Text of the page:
Although the Los Angeles Lakers have won six of their last eight games, everyone knows they need to make a significant move or two to maximize LeBron James’ narrowing championship window.
They have been reluctant to give up their 2027 and 2029 first-round draft picks unless it would be for a package that would make them contenders again, which may be a reasonable stipulation.
One rumored target for Los Angeles has been sharpshooter Bojan Bogdanovic, who is playing some of the best ball of his life this season for the Detroit Pistons.
According to Marc Stein, the Lakers apparently said no to a package that would’ve had them surrender only one future first-round pick, along with Kendrick Nunn and Patrick Beverley.
“There has been little — yet — to indicate that the Lakers’ approach will change,” Stein wrote. “They decided in the offseason that packaging both of their available first-round picks in 2027 and 2029 is too steep a price to pay to trade for the Indiana duo of Myles Turner and Buddy Hield. And they also decided that trading one of those picks with no draft protections attached (along with the expiring contracts of Patrick Beverley and Kendrick Nunn) was too high a price for Detroit’s Bojan Bogdanović. A case can be made that the Lakers should take the one-pick plunge for a better-than-ever Bogdanović — maybe even if the Pistons refuse to lower their price — given the promising form they’ve displayed in 2023 without the injured Anthony Davis to work their way back into the West’s play-in mix. The question, however, remains: How much would Bogdanović, as well as he’s playing, really raise this team’s ceiling?”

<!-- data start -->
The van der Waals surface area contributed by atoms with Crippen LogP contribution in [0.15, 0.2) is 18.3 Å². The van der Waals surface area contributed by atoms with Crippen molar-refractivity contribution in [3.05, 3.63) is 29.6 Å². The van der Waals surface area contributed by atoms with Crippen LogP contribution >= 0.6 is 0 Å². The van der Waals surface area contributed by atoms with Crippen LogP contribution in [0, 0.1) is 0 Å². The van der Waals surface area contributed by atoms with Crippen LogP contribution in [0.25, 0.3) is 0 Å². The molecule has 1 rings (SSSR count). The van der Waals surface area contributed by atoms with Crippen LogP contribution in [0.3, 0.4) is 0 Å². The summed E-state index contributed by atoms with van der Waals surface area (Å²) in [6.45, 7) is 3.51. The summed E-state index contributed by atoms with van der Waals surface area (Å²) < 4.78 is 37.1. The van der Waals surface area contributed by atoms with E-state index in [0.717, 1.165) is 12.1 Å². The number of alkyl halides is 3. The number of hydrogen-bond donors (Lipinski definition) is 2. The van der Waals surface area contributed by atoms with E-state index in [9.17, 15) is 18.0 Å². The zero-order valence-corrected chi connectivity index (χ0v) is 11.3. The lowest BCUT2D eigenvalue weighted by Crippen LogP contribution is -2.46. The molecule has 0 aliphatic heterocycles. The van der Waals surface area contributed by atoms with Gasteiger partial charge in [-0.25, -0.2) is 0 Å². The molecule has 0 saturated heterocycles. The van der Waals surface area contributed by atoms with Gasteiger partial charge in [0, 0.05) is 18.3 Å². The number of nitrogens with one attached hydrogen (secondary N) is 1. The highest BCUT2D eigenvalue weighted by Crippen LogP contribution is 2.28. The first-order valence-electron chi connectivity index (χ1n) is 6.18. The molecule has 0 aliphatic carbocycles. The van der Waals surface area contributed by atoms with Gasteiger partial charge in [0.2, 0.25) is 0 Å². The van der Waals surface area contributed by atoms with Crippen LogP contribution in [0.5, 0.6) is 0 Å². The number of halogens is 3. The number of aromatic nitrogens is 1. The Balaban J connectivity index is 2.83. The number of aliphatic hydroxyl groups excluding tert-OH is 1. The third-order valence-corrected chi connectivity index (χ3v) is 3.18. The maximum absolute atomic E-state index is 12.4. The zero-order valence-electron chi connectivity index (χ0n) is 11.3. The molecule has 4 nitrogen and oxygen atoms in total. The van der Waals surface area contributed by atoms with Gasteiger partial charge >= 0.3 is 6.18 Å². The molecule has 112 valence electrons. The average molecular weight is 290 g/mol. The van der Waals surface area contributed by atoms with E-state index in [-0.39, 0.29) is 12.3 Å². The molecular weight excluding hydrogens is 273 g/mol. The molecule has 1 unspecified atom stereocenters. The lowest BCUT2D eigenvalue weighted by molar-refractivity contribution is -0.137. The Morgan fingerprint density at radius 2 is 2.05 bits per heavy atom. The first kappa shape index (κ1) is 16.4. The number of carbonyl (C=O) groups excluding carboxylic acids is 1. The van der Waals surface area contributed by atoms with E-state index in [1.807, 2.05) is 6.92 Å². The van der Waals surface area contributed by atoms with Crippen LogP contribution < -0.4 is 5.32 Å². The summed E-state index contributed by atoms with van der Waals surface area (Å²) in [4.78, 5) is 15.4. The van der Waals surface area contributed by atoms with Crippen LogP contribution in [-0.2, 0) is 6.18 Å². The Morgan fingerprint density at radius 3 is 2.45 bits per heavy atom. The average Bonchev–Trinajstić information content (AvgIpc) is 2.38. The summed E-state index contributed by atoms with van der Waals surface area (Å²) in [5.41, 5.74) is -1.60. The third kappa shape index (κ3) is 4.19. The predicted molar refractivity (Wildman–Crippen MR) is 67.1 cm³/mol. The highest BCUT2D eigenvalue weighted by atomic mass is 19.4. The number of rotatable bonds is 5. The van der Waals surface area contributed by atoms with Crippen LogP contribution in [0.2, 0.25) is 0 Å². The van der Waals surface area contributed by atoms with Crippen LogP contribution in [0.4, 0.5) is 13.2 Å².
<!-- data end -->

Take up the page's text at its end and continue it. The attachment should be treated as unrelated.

Could it be that the Lakers’ objection was the lack of protection on the pick Detroit wanted?
Trading for Bogdanovic could be the best move they can make, at least of the ones that have been rumored. Some would say the package of Myles Turner and Buddy Hield from the Indiana Pacers would yield better results, but such a package would reportedly cost two first-round draft picks, plus Russell Westbrook, whom the Lakers are suddenly reluctant to trade.
James has made it clear he doesn’t care about those future picks; he simply wants to win another championship. But does the team’s front office feel the same urgency?